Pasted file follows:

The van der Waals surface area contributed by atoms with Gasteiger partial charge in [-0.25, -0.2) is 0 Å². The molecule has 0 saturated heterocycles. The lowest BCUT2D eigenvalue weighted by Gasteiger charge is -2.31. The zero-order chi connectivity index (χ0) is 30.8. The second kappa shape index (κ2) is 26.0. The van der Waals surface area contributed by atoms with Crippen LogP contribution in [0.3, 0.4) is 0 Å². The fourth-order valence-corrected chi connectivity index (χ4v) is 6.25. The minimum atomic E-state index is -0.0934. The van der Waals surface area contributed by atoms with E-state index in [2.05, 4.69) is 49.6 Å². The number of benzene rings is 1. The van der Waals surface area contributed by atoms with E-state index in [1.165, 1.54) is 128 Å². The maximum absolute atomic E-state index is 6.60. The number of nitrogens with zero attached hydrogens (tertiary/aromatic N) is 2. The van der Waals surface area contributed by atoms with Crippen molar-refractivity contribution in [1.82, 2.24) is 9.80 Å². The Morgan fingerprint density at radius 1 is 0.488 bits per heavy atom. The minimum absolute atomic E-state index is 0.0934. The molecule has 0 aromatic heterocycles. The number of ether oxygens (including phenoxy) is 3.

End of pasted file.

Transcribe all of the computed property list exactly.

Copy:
The van der Waals surface area contributed by atoms with Gasteiger partial charge in [-0.25, -0.2) is 0 Å². The molecule has 0 saturated heterocycles. The lowest BCUT2D eigenvalue weighted by Gasteiger charge is -2.31. The zero-order chi connectivity index (χ0) is 30.8. The second kappa shape index (κ2) is 26.0. The van der Waals surface area contributed by atoms with Crippen LogP contribution in [0.3, 0.4) is 0 Å². The fourth-order valence-corrected chi connectivity index (χ4v) is 6.25. The minimum atomic E-state index is -0.0934. The van der Waals surface area contributed by atoms with E-state index in [2.05, 4.69) is 49.6 Å². The number of benzene rings is 1. The van der Waals surface area contributed by atoms with E-state index in [1.165, 1.54) is 128 Å². The maximum absolute atomic E-state index is 6.60. The number of nitrogens with zero attached hydrogens (tertiary/aromatic N) is 2. The van der Waals surface area contributed by atoms with Crippen molar-refractivity contribution in [1.82, 2.24) is 9.80 Å². The Morgan fingerprint density at radius 1 is 0.488 bits per heavy atom. The minimum absolute atomic E-state index is 0.0934. The molecule has 0 aromatic heterocycles. The number of ether oxygens (including phenoxy) is 3.